It was interesting to make a tour of the ante-room, and speculate on the probable manner in which the various parrots would say the phrase, if they ever did say it. Near the window was a dull-green bird, with a sarcastic eye. He would say it cynically. The macaw next to him would put a bored melancholy into it.

At the other side of the room stood the cage containing the one veteran competitor, a bird of forty years’ experience of the world and its ways. He would speak crustily.

Only one parrot worked off its phrase in the allotted six minutes. That was No. 21, which received the first prize of £10.


The judges, who had the entire competition in their hands, decided that the small room in which the judging was held did not give fair play to the birds. No. 21 received extra marks, and was conveyed back to its place. And then, the spectators being for the time excluded, the judges perambulated the big room in silence.

The result was excellent. Bird after bird repeated the parrot-phrase with various degrees of accuracy. No. 9 actually let loose the sentence ten times in succession; but when he caught the cold eye of a judge he quickly commenced eating, as one who should say, “Please sir, it wasn’t me.” There was something withering in the sneering emphasis it put on “Y’r ferd wull c’st y’ MORE!” Many of the others rivalled this performance, so that the judges finally decided to divide the £25 prize.

One of the features of the exhibition was the delightful wooden parrot lent by Mr. W. Lowe, of West Croydon. It was modelled on the cartoon of the Free Food parrot in the “Express,” and fashioned out of the lid of a soap-box. Its colouring—yellow, green, red, and blue—was very lifelike. Some fine birds were exhibited by Mr. Cecil Isaacs, notably two very handsome grey parrots from the South and the West Coast of Africa.

At 3.30 Mr. Ratcliffe Cousins, in a humorous speech to the great crowd assembled in the concert-room, introduced the spokesman for the judges, Mr. Beaufoy Moore, who then distributed the prizes, amid cheers, to the winners standing in line with their pets in their cages.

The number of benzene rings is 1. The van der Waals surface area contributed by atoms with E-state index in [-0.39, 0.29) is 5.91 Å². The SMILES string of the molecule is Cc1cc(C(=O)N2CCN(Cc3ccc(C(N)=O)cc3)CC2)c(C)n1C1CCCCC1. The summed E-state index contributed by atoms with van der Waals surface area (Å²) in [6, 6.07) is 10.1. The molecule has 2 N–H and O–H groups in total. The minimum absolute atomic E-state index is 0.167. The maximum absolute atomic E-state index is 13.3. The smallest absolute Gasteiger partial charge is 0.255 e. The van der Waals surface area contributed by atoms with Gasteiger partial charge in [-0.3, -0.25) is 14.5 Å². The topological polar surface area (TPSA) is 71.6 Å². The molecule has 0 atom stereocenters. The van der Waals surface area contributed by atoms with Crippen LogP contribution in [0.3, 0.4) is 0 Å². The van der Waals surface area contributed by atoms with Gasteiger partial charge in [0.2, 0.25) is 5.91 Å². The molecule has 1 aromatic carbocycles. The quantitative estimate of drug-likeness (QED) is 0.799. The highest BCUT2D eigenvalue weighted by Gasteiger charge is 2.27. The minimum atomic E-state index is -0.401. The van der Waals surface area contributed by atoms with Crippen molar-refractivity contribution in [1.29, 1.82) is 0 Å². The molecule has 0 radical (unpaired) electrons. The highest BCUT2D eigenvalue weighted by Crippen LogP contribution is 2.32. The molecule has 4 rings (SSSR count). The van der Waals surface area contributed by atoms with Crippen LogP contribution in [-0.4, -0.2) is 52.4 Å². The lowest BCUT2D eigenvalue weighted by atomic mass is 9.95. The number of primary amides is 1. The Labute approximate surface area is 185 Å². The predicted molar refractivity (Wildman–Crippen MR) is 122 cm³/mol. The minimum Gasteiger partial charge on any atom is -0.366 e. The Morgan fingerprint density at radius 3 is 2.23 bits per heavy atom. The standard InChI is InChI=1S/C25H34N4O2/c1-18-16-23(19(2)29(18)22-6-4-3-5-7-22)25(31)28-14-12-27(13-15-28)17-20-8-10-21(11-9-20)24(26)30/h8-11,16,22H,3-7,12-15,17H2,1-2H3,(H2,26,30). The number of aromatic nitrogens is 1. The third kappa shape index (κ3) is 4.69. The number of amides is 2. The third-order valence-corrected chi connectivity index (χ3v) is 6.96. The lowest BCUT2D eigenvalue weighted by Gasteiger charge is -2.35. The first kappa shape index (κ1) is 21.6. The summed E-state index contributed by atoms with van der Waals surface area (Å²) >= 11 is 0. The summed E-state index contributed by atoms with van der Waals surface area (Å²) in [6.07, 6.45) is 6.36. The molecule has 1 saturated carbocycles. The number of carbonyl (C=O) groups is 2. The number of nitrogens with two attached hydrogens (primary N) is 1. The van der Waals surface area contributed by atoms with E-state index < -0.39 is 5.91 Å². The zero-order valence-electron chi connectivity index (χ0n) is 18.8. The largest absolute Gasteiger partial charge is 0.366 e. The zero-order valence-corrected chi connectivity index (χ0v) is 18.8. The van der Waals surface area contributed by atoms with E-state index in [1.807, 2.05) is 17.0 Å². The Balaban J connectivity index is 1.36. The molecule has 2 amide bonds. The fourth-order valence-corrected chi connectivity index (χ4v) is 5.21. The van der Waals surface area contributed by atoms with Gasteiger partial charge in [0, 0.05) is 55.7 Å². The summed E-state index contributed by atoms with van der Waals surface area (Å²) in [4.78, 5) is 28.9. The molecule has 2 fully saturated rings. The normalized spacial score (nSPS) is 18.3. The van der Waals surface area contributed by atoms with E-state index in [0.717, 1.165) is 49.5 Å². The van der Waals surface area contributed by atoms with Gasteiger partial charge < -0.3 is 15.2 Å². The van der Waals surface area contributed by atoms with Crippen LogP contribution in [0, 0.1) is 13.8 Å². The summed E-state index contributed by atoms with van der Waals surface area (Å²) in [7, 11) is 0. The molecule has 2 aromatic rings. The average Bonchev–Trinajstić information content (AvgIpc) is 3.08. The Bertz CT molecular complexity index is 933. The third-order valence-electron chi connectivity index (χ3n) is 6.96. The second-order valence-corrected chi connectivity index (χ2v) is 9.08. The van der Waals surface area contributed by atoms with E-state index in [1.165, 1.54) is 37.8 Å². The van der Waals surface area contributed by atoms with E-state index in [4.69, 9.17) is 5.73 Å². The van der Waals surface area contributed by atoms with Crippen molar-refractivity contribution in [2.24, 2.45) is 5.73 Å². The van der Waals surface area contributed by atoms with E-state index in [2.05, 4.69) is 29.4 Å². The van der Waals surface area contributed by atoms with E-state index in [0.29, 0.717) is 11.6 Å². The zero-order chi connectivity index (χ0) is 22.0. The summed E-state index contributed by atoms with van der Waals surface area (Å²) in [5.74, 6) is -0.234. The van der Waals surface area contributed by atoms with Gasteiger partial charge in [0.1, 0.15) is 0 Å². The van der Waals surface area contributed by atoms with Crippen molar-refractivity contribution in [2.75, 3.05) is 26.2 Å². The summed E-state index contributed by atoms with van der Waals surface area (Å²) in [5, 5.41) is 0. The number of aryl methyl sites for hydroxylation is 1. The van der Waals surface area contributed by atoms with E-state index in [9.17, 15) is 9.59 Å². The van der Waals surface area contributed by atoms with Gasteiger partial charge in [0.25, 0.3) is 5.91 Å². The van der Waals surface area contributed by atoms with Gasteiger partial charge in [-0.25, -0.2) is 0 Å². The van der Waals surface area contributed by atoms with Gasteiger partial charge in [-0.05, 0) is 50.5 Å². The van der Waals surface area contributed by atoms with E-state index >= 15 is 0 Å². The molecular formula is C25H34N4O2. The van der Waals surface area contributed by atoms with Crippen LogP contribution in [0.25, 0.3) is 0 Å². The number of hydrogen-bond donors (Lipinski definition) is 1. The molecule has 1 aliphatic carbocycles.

The winners were:—

1.   Mrs. Luscombe, 55, Haydons Park-road, Wimbledon—£10.

2.   Mr. D. S. H. Kitchen, 6, West Kensington-terrace, W.— £3.

3.   Mr. H. Brach, Market-square, Crewkerne—£2.

4.   Mr. W. Marlow, 11, Gosberton-road, Balham, S.W.— £1.

5.   Miss Smith, 205, Acton-lane, Chiswick—£1.

6.   Mr. J. M. Preshaw, royal yacht Victoria and Albert—10s.

Ten shillings each was given to seventeen other exhibitors.

There was no mistaking the popularity of the parrots’ fiscal debate. The French Saloon, where the birds were exhibited, and the Central Saloon, where a magnificent variety programme was successfully carried through for the delectation of the parrot owners and visitors, were crowded out all the afternoon.

The St. James’ Restaurant management arranged everything to a nicety, and the artists, who all gave their services, were in far finer form than the parrots.

Among the performers and artists were the Vale-lane orchestra, Miss Kate Cohen, Mr. Harold Payne, Miss Ivy Dawn, Mr. Edward Crosland, Miss Beatrice Hume, Messrs. Frank Boor and Mervyn Dene (who sang duets), Miss Winifred Moore, and Miss Marion Broom.


Mr. Linden Wyatt’s imitations in his piano entertainment were excellent, and Mr. George Fuller Golden’s humorous American stories kept the saloon in a perfect roar of laughter, very tantalising for those who could not gain admittance. Mr. Frank Lincoln’s “Parrot Stories” made another very popular item, and Mr. John Shine’s “Irish Stories” were no less warmly received.

No vocal effort was more heartily applauded than “The John Bull Store,” sung by Mr. George Whitehead. The entertainment concluded with a splendid series of animated pictures shown with the Edisonograph.

Flags and other decorations were kindly lent by Messrs. J. Unite, of Edgware-road, and palms by Messrs. Dickson, of Covent Garden. Mr. Benbrick Blanchard and Mr. George Ashton generously provided several of the artists who took part in the programme.



Printed unsigned in newspaper; entered by Wodehouse in Money Received for Literary Work. For more about the catchphrase “Your food will cost you more” see the introduction to the Parrot poems and the notes appended to each of the poems.
 Wodehouse’s tone in this piece is light enough that one might wonder whether the competition was just a figment of his imagination, but it was a real one, although not so much a talent show about parrots as a publicity stunt to reinforce the newspaper’s message (as expressed in the series of “Parrot” poems) that its political opponents were merely parroting an unsupported assertion about the rise in food prices claimed to result from protective tariffs. For scans of two front-page notices of the upcoming competition, click here and here.